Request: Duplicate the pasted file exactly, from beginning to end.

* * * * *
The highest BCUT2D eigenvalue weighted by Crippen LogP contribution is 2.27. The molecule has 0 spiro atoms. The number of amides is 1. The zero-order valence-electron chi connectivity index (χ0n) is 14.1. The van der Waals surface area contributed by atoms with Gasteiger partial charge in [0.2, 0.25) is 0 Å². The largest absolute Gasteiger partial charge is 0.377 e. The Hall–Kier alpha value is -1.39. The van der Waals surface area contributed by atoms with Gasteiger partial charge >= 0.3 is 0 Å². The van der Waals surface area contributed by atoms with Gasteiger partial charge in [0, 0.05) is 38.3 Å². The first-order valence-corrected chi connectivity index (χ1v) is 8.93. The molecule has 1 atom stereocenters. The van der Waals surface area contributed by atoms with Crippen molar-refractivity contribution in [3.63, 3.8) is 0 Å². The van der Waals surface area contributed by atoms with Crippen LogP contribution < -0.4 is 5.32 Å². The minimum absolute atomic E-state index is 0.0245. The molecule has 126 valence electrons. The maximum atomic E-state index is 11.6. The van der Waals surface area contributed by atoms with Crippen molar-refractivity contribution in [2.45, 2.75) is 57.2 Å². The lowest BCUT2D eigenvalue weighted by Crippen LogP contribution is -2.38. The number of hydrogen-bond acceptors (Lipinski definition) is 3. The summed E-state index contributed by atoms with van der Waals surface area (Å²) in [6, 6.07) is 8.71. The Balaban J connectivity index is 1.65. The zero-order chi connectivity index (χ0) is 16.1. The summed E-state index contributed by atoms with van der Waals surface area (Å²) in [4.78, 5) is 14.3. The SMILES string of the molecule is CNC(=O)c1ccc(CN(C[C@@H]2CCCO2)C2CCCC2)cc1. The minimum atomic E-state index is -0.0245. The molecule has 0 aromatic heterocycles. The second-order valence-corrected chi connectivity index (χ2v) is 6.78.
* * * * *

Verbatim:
The highest BCUT2D eigenvalue weighted by Crippen LogP contribution is 2.27. The molecule has 0 spiro atoms. The number of amides is 1. The zero-order valence-electron chi connectivity index (χ0n) is 14.1. The van der Waals surface area contributed by atoms with Gasteiger partial charge in [0.2, 0.25) is 0 Å². The largest absolute Gasteiger partial charge is 0.377 e. The Hall–Kier alpha value is -1.39. The van der Waals surface area contributed by atoms with Gasteiger partial charge >= 0.3 is 0 Å². The van der Waals surface area contributed by atoms with Gasteiger partial charge in [0, 0.05) is 38.3 Å². The first-order valence-corrected chi connectivity index (χ1v) is 8.93. The molecule has 1 atom stereocenters. The van der Waals surface area contributed by atoms with Crippen molar-refractivity contribution in [3.63, 3.8) is 0 Å². The van der Waals surface area contributed by atoms with Crippen LogP contribution < -0.4 is 5.32 Å². The minimum absolute atomic E-state index is 0.0245. The molecule has 126 valence electrons. The maximum atomic E-state index is 11.6. The van der Waals surface area contributed by atoms with Crippen molar-refractivity contribution in [2.45, 2.75) is 57.2 Å². The lowest BCUT2D eigenvalue weighted by Crippen LogP contribution is -2.38. The number of hydrogen-bond acceptors (Lipinski definition) is 3. The summed E-state index contributed by atoms with van der Waals surface area (Å²) in [6, 6.07) is 8.71. The Balaban J connectivity index is 1.65. The zero-order chi connectivity index (χ0) is 16.1. The summed E-state index contributed by atoms with van der Waals surface area (Å²) in [4.78, 5) is 14.3. The SMILES string of the molecule is CNC(=O)c1ccc(CN(C[C@@H]2CCCO2)C2CCCC2)cc1. The minimum atomic E-state index is -0.0245. The molecule has 0 aromatic heterocycles. The second-order valence-corrected chi connectivity index (χ2v) is 6.78.